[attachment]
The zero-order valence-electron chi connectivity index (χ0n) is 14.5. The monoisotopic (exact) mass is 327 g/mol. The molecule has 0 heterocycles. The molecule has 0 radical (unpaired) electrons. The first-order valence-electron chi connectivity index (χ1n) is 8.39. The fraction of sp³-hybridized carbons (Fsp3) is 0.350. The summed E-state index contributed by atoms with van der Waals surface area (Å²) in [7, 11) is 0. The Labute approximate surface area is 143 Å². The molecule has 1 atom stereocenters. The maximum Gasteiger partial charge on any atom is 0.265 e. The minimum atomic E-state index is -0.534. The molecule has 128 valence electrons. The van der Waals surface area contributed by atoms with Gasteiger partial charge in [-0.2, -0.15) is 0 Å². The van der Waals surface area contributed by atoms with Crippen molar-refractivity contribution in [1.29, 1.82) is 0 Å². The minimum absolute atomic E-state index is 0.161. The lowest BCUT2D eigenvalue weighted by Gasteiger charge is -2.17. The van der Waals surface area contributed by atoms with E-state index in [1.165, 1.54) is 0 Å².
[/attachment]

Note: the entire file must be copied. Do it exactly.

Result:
The zero-order valence-electron chi connectivity index (χ0n) is 14.5. The monoisotopic (exact) mass is 327 g/mol. The molecule has 0 heterocycles. The molecule has 0 radical (unpaired) electrons. The first-order valence-electron chi connectivity index (χ1n) is 8.39. The fraction of sp³-hybridized carbons (Fsp3) is 0.350. The summed E-state index contributed by atoms with van der Waals surface area (Å²) in [7, 11) is 0. The Labute approximate surface area is 143 Å². The molecule has 1 atom stereocenters. The maximum Gasteiger partial charge on any atom is 0.265 e. The minimum atomic E-state index is -0.534. The molecule has 128 valence electrons. The van der Waals surface area contributed by atoms with Gasteiger partial charge in [-0.2, -0.15) is 0 Å². The van der Waals surface area contributed by atoms with Crippen molar-refractivity contribution in [1.29, 1.82) is 0 Å². The minimum absolute atomic E-state index is 0.161. The lowest BCUT2D eigenvalue weighted by Gasteiger charge is -2.17. The van der Waals surface area contributed by atoms with E-state index in [1.165, 1.54) is 0 Å².